After South Africa initially ignored the International Criminal Court (ICC) call to arrest Sudanese President Omar al-Bashir, who is wanted for war crimes, the African nation's high court is to hear Bashir's case on Monday and potentially hand him over.
Bashir arrived in Johannesburg on Sunday for an African Union (AU) conference, and reportedly was given a warm reception despite the ICC warrant.
But Al Jazeera reports the Sudanese leader was barred from leaving South Africa pending an application to arrest him, leading to the high court case in Pretoria on whether or not to hand him over to the ICC.
Evidently the court proceedings will focus on whether the South African governmental cabinet decision to invite Bashir took precedence over the ICC arrest warrant or not.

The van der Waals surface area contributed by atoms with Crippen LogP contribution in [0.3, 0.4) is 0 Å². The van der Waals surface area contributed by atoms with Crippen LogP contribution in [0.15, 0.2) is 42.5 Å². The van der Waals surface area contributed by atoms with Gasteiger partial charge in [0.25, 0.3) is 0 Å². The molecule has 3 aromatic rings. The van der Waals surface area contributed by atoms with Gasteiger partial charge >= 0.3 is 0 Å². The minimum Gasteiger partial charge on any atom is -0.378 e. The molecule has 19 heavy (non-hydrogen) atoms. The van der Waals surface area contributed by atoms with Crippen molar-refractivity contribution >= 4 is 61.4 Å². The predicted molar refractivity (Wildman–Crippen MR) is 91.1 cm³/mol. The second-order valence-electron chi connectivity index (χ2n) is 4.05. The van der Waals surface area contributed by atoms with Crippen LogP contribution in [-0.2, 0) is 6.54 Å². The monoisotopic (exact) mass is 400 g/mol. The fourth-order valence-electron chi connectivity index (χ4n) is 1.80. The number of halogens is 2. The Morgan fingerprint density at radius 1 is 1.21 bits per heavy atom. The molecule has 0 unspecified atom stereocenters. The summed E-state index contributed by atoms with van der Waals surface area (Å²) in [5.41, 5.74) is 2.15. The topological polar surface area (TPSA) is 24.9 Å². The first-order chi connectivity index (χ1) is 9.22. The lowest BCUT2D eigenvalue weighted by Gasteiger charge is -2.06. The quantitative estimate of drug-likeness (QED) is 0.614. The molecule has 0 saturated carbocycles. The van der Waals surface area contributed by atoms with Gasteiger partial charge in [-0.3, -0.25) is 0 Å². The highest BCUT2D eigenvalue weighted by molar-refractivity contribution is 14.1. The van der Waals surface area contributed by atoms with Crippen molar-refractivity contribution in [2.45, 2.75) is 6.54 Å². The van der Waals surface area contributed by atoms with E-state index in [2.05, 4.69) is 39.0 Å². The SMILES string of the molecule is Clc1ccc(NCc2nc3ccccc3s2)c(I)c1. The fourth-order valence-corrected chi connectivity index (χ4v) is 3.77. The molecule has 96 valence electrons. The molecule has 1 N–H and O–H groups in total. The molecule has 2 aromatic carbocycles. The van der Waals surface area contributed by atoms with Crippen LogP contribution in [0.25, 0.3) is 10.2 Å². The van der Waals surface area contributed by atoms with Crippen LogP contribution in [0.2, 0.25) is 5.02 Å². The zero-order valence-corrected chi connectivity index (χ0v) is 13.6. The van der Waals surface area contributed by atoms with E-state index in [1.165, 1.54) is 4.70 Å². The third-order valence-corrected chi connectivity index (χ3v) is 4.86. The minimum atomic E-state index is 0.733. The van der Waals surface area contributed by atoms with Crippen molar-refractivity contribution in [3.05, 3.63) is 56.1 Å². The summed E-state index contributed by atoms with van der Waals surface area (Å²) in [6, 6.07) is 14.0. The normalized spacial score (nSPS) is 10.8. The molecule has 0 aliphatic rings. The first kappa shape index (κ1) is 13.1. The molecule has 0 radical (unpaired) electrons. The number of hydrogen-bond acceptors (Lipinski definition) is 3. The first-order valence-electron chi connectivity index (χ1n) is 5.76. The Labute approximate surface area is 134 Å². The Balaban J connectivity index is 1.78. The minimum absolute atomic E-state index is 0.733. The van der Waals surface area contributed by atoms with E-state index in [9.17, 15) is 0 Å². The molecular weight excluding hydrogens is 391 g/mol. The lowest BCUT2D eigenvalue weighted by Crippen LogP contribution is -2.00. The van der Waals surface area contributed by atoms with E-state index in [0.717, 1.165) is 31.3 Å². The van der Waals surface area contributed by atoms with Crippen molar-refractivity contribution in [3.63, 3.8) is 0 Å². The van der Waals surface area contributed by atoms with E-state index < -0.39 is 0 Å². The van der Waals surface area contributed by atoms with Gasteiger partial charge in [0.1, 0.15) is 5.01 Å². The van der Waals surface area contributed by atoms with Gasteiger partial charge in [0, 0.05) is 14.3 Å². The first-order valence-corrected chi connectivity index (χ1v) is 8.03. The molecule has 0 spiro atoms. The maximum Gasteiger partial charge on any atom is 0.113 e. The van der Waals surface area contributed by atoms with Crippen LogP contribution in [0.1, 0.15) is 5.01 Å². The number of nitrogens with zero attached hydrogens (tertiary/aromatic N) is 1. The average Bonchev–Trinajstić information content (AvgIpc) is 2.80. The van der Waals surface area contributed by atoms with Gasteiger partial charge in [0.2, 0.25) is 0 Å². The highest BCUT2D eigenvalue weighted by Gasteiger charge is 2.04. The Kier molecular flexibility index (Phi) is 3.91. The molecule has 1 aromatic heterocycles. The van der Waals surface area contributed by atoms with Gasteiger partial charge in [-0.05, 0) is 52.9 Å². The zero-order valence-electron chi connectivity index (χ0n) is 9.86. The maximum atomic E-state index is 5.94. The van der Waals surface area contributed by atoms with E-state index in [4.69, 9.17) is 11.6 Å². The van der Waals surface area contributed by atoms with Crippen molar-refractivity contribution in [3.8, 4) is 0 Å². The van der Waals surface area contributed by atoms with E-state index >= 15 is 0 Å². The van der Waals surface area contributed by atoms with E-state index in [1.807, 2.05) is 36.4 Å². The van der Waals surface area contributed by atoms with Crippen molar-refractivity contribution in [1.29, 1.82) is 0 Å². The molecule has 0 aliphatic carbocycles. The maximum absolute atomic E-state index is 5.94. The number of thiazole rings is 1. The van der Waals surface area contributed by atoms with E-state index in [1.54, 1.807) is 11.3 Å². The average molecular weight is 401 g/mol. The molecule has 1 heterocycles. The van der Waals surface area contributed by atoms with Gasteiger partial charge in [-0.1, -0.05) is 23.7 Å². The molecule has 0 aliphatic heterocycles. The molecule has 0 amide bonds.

Bashir is wanted for war crimes in Darfur, which has been in conflict since 2003; some 300,000 people have died.
Despite the exit ban and court case, Sudanese presidency spokesperson Mohamed Hatem told Reuters that Bashir would be leaving later on Monday.
"President Bashir is still in Johannesburg but we are leaving South Africa today," said Hatem.
The ICC, located in The Hague, issued an arrest warrant against Bashir back in 2009 for his role in the reported genocide committed in Darfur, but has yet to place him in the docket given that the court has no legal force and relies heavily on member states to carry out arrests.
Bashir has had numerous travel bans issued against him which have curtailed some of his international travel, but has visited several sympathetic states in the Middle East and Africa.
Some AU officials have accused the ICC of overly focusing its attentions on Africans and have asked it to refrain from launching proceedings against leaders currently in office, such as Bashir.